What to Do If You Hate Small Talk – Free Ebook

A lot of discomfort about going to social
engagements is rooted in what can sound like

a rather high-minded concern: a hatred of
small talk. We can develop a dread of parties

because we know how likely we are to end up
wedged into conversations about the weather,

parking, traffic or the way we plan to spend
the forthcoming holidays – when there would

be so many deeper and more dignified topics
to address: the future of humanity, the fate

of the nation, or the melancholy state of
our hearts. We resent parties for holding

up an ideal of community and dialogue while
trapping us in unproductive and insincere

banter; for making us more lonely than we
ever would be in our own homes. But we are

perhaps misunderstanding what small talk is
for and how we might gently find an exit from

its more airless corners. Small talk exists
for a noble reason: it is designed to prevent

hurt. It provides us with a rich source of
information so that we can safely ascertain

the frame of mind of our interlocutor – and
therefore gauge what more in-depth topics

of conversation might safely be broached.
The German philosopher Arthur Schopenhauer

once darkly reminded us that we should always
remember, when meeting new people, that they

might be only be a few steps away from wanting
to grab a weapon and end their own lives.

A few moments of small talk give us the signals
we need to find out who we have on our hands;

it lends us time to circle intimacy from on
high before determining where we might wish

to land.

Furthermore, a rigid hatred of small talk
overlooks that it isn’t ever the subject

matter per se that determines the profundity
of a conversation. There are ways of talking

about death that are trivial and ways of addressing
the weather that feel significant. A truly

deep mind can exercise itself as much on the
game of a child as on the puzzles of philosophy

– and it is unfortunate snobbery to

discount a topic merely because it has never
featured in erudite academic curricula. We

should take inspiration from how many great
artists have based their work around what

were, at heart, versions of ‘small talk’.
In the early 1820s, the English artist John

Constable painted fifty studies of the clouds
above Hampstead Heath in London, finding extraordinary

beauty and complexity in the ever-changing
quiet aerial drama above him.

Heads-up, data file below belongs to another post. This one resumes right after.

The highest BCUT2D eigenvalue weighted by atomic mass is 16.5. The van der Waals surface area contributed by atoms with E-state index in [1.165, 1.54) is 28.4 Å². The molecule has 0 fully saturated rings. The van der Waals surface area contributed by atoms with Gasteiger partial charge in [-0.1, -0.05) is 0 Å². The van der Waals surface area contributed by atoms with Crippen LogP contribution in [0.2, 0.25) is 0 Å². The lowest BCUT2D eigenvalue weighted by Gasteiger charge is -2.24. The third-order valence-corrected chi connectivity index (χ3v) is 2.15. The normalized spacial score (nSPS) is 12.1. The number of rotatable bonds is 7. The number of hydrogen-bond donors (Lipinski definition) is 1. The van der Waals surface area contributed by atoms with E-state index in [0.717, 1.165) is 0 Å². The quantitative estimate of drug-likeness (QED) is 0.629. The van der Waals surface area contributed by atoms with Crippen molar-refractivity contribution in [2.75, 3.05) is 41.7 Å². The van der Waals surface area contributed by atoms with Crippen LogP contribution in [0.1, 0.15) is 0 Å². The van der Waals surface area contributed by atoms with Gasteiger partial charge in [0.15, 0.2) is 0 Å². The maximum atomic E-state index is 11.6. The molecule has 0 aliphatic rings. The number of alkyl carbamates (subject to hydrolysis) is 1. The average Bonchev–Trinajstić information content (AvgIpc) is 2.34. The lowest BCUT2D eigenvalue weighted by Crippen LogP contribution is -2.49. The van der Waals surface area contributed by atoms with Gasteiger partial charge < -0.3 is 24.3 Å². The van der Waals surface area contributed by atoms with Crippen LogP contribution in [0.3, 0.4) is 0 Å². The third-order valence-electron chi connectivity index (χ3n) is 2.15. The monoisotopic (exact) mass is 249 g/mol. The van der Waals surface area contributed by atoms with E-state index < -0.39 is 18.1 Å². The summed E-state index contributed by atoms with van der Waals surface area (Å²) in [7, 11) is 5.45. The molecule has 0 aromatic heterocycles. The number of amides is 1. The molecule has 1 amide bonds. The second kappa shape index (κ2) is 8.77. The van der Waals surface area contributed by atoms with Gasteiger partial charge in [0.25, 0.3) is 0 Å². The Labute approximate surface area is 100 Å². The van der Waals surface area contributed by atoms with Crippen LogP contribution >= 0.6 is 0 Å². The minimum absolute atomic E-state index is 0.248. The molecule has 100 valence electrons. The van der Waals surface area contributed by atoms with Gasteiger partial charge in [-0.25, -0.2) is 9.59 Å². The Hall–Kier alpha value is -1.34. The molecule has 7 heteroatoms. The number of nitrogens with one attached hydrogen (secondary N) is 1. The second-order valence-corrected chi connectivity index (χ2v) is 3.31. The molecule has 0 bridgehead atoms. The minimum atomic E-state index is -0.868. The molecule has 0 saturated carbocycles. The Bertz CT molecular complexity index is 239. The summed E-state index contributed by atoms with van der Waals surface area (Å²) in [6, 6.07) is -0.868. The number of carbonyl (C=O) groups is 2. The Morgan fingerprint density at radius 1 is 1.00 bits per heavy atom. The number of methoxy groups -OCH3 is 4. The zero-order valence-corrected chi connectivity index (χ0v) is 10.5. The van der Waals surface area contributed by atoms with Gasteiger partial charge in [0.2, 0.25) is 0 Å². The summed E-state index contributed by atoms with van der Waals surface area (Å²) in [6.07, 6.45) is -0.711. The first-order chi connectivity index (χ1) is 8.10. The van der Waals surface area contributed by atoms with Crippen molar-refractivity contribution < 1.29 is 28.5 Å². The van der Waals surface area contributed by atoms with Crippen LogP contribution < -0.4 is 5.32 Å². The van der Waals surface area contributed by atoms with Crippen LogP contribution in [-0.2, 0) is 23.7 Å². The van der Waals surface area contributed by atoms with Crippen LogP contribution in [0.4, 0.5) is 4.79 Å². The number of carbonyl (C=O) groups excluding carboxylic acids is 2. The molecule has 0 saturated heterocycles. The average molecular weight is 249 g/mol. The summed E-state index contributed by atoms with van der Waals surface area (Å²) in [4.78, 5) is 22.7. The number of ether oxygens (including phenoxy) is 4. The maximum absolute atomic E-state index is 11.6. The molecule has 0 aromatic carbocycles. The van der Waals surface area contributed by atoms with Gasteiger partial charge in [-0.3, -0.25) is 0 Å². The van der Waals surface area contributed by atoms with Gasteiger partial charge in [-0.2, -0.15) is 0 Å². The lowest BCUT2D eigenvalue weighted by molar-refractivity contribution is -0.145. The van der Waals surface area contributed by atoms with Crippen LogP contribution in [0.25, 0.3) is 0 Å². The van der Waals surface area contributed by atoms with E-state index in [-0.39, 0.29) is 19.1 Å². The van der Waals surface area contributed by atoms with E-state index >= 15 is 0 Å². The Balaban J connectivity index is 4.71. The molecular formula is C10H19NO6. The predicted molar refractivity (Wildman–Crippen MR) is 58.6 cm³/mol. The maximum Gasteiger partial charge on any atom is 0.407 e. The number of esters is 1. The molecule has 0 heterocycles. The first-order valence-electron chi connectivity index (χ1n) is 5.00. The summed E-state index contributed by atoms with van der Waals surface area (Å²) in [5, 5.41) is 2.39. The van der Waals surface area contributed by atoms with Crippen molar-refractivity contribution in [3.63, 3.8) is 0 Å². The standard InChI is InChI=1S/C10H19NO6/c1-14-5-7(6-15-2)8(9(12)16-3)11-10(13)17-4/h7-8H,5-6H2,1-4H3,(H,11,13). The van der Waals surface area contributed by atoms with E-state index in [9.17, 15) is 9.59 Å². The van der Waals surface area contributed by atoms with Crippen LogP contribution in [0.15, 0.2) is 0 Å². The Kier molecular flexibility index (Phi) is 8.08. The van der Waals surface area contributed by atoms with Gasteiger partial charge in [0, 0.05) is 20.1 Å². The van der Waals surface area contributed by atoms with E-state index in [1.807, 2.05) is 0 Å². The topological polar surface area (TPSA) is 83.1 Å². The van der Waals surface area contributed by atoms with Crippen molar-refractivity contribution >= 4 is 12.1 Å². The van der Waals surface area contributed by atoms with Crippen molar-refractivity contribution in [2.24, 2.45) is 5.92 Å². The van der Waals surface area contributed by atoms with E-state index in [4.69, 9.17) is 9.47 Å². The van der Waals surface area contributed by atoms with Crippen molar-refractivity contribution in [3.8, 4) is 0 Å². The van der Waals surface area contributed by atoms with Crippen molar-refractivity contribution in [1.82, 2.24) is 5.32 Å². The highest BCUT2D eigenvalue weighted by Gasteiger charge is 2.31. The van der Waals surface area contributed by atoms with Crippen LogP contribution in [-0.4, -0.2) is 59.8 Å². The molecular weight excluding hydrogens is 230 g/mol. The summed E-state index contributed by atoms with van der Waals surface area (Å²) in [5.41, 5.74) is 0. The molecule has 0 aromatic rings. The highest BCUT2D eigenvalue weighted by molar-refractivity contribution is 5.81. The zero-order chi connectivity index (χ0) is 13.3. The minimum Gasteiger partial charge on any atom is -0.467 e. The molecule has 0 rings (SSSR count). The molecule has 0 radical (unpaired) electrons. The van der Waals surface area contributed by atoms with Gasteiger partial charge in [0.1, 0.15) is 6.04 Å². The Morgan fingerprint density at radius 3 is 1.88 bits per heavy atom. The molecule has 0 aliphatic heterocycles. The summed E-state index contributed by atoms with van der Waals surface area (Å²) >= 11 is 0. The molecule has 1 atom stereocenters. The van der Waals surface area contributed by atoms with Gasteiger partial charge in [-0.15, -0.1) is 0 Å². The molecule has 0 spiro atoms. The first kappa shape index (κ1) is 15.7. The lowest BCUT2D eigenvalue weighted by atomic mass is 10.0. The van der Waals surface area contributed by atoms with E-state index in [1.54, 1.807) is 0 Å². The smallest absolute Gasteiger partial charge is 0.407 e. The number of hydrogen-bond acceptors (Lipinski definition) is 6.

John Constable, Cloud Study With no less open-mindedness,
at the end of the nineteenth century, the

French artist Paul Cézanne paid close attention
to the varied beauty of apples, painting dozens

of studies of these modest snacks laid out
in bowls and on sideboards. Paul Cézanne,

Still Life with Seven Apples Buddhism teaches
us that, to those gifted enough to see properly,

the whole world can be found in a single grain
of sand. We should perceive no insult in a

call to glimpse the grandest themes through
the lens of small talk. The skilled conversationalist

doesn’t insist that atmospheric or traffic
conditions or where a person has been at the

seaside are inherently unworthy of discussion.
They know that what a person feels about a

cloudy afternoon might be a highway to their
soul or that their experiences around parking

might provide clues as to their attitudes
to authority or their relations with their

parents. They are not put off by having to
work with humble matter; they are deft enough

to use whatever is to hand. The fear of small
talk reflects a worry, hugely understandable

and with roots in childhood experience, that
we will be unable to influence the flow of

a conversation by ourselves, that we will
be the victims of the obsession or pettiness

of others – and that conversation is fundamentally
a natural, organic occurrence which happens

to us but cannot be created by us; it may
at points be very engaging, at others hugely

frustrating; but the outcome is not ours to
determine. We can feel that when a person

says something, we must invariably respond
in a similar way: an anecdote about a golf

tournament needs to be followed by another;
if someone has a story about a booking confusion

at a hotel, the other must chip in with a
corollary. But, in truth, we have far more

conversational agency than this implies; it
is almost always in our power to raise more

intimate or profound follow-up questions.
And we can do so with the confidence that

few of us are ever committed to remaining
on the surface; we just don’t know how to

descend to the depths. An individual who is
currently talking at puzzling length about

an airline meal has also inevitably been disappointed
in love, had bouts of despair, tried to make

sense of a difficult parent, felt confused
about their direction – and will be longing,

at some level, therefore to stop talking about
cheese crackers and share the contents of

their heart. The confident conversationalist
does not take fright at small talk and others’

occasional apparently firm attachment to it.
They know that the small themes need only

ever be the first, understandable and never
insulting steps, towards the sincerity and

intimacy all of us crave at heart.

Our table talk placecards are designed specifically to help spark meaningful and revealing conversations.

For more information on exactly how they do this, including example cards, click the link on screen now.

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